There are a few people who leap onto the stage, fearless and natural right from the start. However, most mere mortals suffer from some level of stage fright, whether at the beginning of their performance career or even all the way through it. I have been performing solo and group acts since 1996, and I still get butterflies in my stomache and other symptoms of stage fright when I am preparing to perform a new number that stretches my boundaries. I’ve learned to accept and even enjoy my stage fright for the ways that it can actually enhance a performance when managed properly. Here are some ways that I have learned to manage and even benefit from that could-be paralyzing fear…
Use your posture. Even if you’re shaking in your boots on the inside, there’s no reason to let the audience see it! Stand tall. Lift your chest and suck in your belly, and be sure that your shoulders are relaxed. You will look much more confident if you pay attention to your posture.
- Smile, even if it kills you! A lot of new performers think that a serious, sultry expression comes across as sexy onstage. While it can for more experienced performers, it is much harder to project sexiness with a serious expression, and many new performers wind up accidentally looking either blank faced (the lights are on, but nobody’s home!) or terrified. It is much easier to look comfortable even if you’re scared with a smile on your face. Also, there have been studies that show that smiling can actually make you feel better – so trick yourself into feeling more comfortable by smiling. Another big reason to smile on stage is that we humans automatically smile back when someone smiles at us. How much more fun is it to perform for a smiling audience than for a wall of blank faces?
- Don’t forget to breathe! When people get scared, their breathing tends to speed up, which adds to the “fight or flight” feelings of anxiety. So take a minute to slow down your breathing. Take a few deep breaths. You may be surprised by how calming this can be. One breathing exercise that I often do before a performance is to focus on the feeling of anxiety, those naughty little butterflies fluttering in my stomache, and slowly inhale while imagining I am breathing that feeling up my body, past my heart, up the back of my head and send it shooting through the top of my head. Sounds corny, I know, but it really helps me to feel energized and excited rather than so anxious I have to pee… again.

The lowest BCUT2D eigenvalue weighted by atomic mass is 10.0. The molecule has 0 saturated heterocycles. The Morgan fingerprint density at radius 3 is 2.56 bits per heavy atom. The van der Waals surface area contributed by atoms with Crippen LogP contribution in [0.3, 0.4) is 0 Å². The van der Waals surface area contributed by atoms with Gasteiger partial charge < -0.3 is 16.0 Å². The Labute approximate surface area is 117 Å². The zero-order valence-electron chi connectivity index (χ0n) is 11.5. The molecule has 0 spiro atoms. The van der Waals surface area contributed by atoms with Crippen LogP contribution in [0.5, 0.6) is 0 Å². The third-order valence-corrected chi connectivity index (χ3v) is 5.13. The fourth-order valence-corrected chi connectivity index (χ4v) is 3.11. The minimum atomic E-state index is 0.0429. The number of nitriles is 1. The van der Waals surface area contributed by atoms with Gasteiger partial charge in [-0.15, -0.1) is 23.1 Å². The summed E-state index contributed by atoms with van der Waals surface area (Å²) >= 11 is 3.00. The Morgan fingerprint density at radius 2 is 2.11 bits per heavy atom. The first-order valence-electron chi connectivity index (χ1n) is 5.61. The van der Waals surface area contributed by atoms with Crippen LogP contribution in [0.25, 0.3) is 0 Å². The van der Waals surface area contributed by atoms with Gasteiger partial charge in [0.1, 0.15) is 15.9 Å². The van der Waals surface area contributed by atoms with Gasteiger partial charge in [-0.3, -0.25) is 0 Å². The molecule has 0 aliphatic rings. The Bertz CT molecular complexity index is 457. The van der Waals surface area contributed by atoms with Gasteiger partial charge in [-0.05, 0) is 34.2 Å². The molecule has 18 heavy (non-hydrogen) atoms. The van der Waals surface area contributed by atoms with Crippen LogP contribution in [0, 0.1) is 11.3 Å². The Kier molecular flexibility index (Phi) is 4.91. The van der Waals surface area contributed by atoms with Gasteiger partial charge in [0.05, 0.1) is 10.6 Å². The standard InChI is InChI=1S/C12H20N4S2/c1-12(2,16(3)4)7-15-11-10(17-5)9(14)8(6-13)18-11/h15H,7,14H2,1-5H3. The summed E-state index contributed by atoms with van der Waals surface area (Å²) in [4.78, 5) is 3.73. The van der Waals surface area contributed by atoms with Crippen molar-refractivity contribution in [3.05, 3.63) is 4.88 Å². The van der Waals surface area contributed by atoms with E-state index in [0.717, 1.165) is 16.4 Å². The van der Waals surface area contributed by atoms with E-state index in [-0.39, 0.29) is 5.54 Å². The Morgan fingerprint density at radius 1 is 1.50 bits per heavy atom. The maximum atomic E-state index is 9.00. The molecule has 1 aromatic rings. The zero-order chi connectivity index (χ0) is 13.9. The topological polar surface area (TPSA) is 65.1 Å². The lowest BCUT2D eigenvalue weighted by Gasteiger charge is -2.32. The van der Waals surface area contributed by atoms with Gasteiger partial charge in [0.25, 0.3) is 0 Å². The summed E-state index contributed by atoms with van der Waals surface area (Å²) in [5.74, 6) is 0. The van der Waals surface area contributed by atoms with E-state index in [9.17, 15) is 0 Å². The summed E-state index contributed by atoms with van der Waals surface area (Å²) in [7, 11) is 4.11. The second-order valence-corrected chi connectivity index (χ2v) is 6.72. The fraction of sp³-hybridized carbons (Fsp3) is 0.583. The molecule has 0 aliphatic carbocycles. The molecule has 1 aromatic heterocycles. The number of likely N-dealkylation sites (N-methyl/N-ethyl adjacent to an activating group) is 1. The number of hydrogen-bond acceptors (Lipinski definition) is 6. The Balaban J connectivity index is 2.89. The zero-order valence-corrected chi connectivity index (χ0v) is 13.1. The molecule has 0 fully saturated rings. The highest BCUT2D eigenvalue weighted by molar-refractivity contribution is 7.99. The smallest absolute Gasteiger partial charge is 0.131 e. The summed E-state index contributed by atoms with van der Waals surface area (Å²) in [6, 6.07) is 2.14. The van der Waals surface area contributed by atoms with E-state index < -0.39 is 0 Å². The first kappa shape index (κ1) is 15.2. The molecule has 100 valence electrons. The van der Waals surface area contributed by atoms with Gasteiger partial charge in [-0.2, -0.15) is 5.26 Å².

- Get crazy, shake it up, make some noise! Another thing that I do to get my energy up and in a positive place for performing, is I dance around back stage. A few bumps, grinds and shimmies can really get the juices going mentally as well as physically. If you can, make some noise while you’re at it! When the Burlesqueteers were backstage and lined up waiting to go on stage for the Tease-o-rama opening gala, I had everyone do some sassy forward bumps and squeal, shout and laugh. The idea is similar to the noises that martial artists make while punching, breaking boards, etc. Making noise can help release energy through your body and is very powerful.
- Take it slowly. If the idea of getting up on stage all by yourself makes you feel so sick you literally start to turn green, consider starting out performing with a group. This way, you have a built in support system and you’re not going to be up on stage all by yourself. Many of my students start out performing group numbers, and before you know it they’re doing solos, in the spotlight all by themselves. Sometimes it helps to be able to get your feet wet a little bit before jumping right in.
- “Embarrassment Therapy.” Sometimes the best way to deal with stage fright is to go out of your way to make a fool of yourself. Go do karaoke. Take a public speaking class. Do street performance. Try anything that will help you get over your fear of looking foolish, because isn’t that what stage fright is mostly about?
- Just get out there and do it! Remember that everything is the scariest the first time you try it. Your fear often builds up the experience to be a much bigger than it actually is. Sometimes the best thing to do is to just get out there, do your best, don’t worry if it doesn’t go perfectly, and just get the first time over with. And then the second. And the third. Performing really does get easier and easier the more you do it, and once you’ve done it a few times and realize that you won’t actually die, and you probably won’t actually fall on your face, that is when the fun really begins. Then you’re ready to keep pushing at your boundaries a little more and a little more until after a while you are fearless and natural on stage, and no one would believe that you almost peed yourself the first time you were on stage, you were so terrified.